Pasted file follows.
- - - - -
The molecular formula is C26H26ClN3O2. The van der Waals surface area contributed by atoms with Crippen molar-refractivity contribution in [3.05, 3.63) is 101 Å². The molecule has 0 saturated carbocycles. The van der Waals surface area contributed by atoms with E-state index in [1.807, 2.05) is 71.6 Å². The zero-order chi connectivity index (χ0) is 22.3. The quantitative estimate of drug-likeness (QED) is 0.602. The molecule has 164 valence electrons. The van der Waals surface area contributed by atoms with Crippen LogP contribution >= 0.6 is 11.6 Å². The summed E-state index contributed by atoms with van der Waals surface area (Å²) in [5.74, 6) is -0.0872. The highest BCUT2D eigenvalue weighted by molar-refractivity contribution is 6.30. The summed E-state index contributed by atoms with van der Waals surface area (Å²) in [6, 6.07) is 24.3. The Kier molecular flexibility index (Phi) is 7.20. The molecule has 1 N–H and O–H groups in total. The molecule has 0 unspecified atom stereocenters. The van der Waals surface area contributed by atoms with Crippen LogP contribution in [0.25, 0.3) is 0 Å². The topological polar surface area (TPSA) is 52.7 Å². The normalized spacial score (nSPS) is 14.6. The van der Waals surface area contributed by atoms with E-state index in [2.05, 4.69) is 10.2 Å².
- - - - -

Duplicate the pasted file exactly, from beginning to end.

The molecular formula is C26H26ClN3O2. The van der Waals surface area contributed by atoms with Crippen molar-refractivity contribution in [3.05, 3.63) is 101 Å². The molecule has 0 saturated carbocycles. The van der Waals surface area contributed by atoms with E-state index in [1.807, 2.05) is 71.6 Å². The zero-order chi connectivity index (χ0) is 22.3. The quantitative estimate of drug-likeness (QED) is 0.602. The molecule has 164 valence electrons. The van der Waals surface area contributed by atoms with Crippen LogP contribution >= 0.6 is 11.6 Å². The summed E-state index contributed by atoms with van der Waals surface area (Å²) in [5.74, 6) is -0.0872. The highest BCUT2D eigenvalue weighted by molar-refractivity contribution is 6.30. The summed E-state index contributed by atoms with van der Waals surface area (Å²) in [6, 6.07) is 24.3. The Kier molecular flexibility index (Phi) is 7.20. The molecule has 1 N–H and O–H groups in total. The molecule has 0 unspecified atom stereocenters. The van der Waals surface area contributed by atoms with Crippen LogP contribution in [0.25, 0.3) is 0 Å². The topological polar surface area (TPSA) is 52.7 Å². The normalized spacial score (nSPS) is 14.6. The van der Waals surface area contributed by atoms with E-state index in [2.05, 4.69) is 10.2 Å².